Easter is nothing without chocolate, and it couldn’t be easier than these simple truffles and brownies swirled with almond butter
Ankles wet from dewy grass, a basket filled with foil-wrapped eggs, a sugar high by 10am … the Easter-egg hunt was an annual highlight when I was little. I’ll be recreating it for my son this year, but there’ll be some grownup offerings, too: squidgy-centred brownies and the easiest chocolate truffles. Both lean on a favourite pairing: chocolate and nut butter, a flavour friendship rarely bettered. If you can’t have nuts, then sunflower seed butter will work here, too.
Grand health claims have been made about chocolate, but while it gives us pleasure, can it really be good for us?
Chocolate has been touted as a treatment for agitation, anaemia, angina and asthma. It has been said to awaken appetite and act as an aphrodisiac. You may have noticed we’re still on the letter A.
More accurately, and to avoid adding to considerable existing confusion, it is the seeds of the Theobroma cacao tree that have, over hundreds of years, been linked to cures and therapies for more than 100 diseases and conditions. Their status as a cure-all dates back over 2,000 years, having spread from the Olmecs, Maya and Aztecs, via the Spanish conquistadors, into Europe from the 16th century.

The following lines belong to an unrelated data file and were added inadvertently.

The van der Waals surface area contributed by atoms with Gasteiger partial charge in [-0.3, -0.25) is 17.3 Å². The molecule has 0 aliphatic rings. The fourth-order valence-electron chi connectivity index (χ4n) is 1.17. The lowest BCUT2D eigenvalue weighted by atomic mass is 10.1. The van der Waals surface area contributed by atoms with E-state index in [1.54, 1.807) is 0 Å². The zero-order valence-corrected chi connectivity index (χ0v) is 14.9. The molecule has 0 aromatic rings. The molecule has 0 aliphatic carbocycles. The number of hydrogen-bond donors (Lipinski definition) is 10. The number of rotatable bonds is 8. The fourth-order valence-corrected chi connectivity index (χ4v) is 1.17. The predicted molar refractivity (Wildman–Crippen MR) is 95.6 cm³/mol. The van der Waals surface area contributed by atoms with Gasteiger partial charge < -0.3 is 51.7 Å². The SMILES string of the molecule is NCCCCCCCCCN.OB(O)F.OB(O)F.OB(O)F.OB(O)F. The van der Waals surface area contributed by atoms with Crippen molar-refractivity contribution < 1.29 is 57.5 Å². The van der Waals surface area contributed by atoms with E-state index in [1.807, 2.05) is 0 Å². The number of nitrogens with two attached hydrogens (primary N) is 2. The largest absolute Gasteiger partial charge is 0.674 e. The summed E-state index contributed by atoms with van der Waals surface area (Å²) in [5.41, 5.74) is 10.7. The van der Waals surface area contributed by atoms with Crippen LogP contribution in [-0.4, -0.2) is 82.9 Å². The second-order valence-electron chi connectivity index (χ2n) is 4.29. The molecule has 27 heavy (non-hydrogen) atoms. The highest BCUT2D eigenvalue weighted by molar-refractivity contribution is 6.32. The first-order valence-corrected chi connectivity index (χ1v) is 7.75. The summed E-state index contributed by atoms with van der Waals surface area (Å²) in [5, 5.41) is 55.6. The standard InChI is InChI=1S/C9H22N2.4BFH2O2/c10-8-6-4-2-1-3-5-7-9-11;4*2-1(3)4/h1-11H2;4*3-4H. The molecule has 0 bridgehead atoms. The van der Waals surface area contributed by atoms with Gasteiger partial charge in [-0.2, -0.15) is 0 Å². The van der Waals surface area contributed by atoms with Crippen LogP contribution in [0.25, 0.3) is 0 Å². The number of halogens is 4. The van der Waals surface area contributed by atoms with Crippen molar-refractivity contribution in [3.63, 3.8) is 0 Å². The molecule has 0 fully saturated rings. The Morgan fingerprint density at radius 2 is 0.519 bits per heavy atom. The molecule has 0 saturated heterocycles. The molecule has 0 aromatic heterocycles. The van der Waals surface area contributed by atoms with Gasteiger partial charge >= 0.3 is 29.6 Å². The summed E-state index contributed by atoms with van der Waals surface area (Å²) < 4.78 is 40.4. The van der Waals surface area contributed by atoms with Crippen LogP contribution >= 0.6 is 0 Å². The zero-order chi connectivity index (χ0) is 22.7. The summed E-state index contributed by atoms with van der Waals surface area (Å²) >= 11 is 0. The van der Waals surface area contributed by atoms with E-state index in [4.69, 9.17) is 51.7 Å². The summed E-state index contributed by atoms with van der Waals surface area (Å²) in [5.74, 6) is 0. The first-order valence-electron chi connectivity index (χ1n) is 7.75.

André Aciman’s novel, set during one listless summer on the Italian Riviera, inspires Kate to make a cake that’ll suit bakers working in hot or cold weather
- Scroll down for the recipe
When I looked at my dessert plate and saw the chocolate cake speckled with raspberry juice, it seemed to me that someone was pouring more and more red sauce than usual…
Call Me By Your Name, André Aciman